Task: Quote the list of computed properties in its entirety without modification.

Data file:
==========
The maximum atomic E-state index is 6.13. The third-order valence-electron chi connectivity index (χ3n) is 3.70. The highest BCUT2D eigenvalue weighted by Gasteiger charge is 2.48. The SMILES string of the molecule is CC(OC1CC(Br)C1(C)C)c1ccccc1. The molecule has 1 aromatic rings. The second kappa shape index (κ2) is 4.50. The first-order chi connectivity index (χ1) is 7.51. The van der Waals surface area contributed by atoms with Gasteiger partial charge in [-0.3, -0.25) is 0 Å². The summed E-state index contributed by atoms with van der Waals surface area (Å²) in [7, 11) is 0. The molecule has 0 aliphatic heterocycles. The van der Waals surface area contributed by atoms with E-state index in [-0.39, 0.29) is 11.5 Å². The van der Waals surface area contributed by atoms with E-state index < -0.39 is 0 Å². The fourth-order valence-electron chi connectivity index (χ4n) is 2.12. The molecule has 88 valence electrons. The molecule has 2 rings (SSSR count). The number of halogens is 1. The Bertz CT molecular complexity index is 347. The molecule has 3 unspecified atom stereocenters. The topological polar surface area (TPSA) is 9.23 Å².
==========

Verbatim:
The maximum atomic E-state index is 6.13. The third-order valence-electron chi connectivity index (χ3n) is 3.70. The highest BCUT2D eigenvalue weighted by Gasteiger charge is 2.48. The SMILES string of the molecule is CC(OC1CC(Br)C1(C)C)c1ccccc1. The molecule has 1 aromatic rings. The second kappa shape index (κ2) is 4.50. The first-order chi connectivity index (χ1) is 7.51. The van der Waals surface area contributed by atoms with Gasteiger partial charge in [-0.3, -0.25) is 0 Å². The summed E-state index contributed by atoms with van der Waals surface area (Å²) in [7, 11) is 0. The molecule has 0 aliphatic heterocycles. The van der Waals surface area contributed by atoms with E-state index in [-0.39, 0.29) is 11.5 Å². The van der Waals surface area contributed by atoms with E-state index < -0.39 is 0 Å². The fourth-order valence-electron chi connectivity index (χ4n) is 2.12. The molecule has 88 valence electrons. The molecule has 2 rings (SSSR count). The number of halogens is 1. The Bertz CT molecular complexity index is 347. The molecule has 3 unspecified atom stereocenters. The topological polar surface area (TPSA) is 9.23 Å².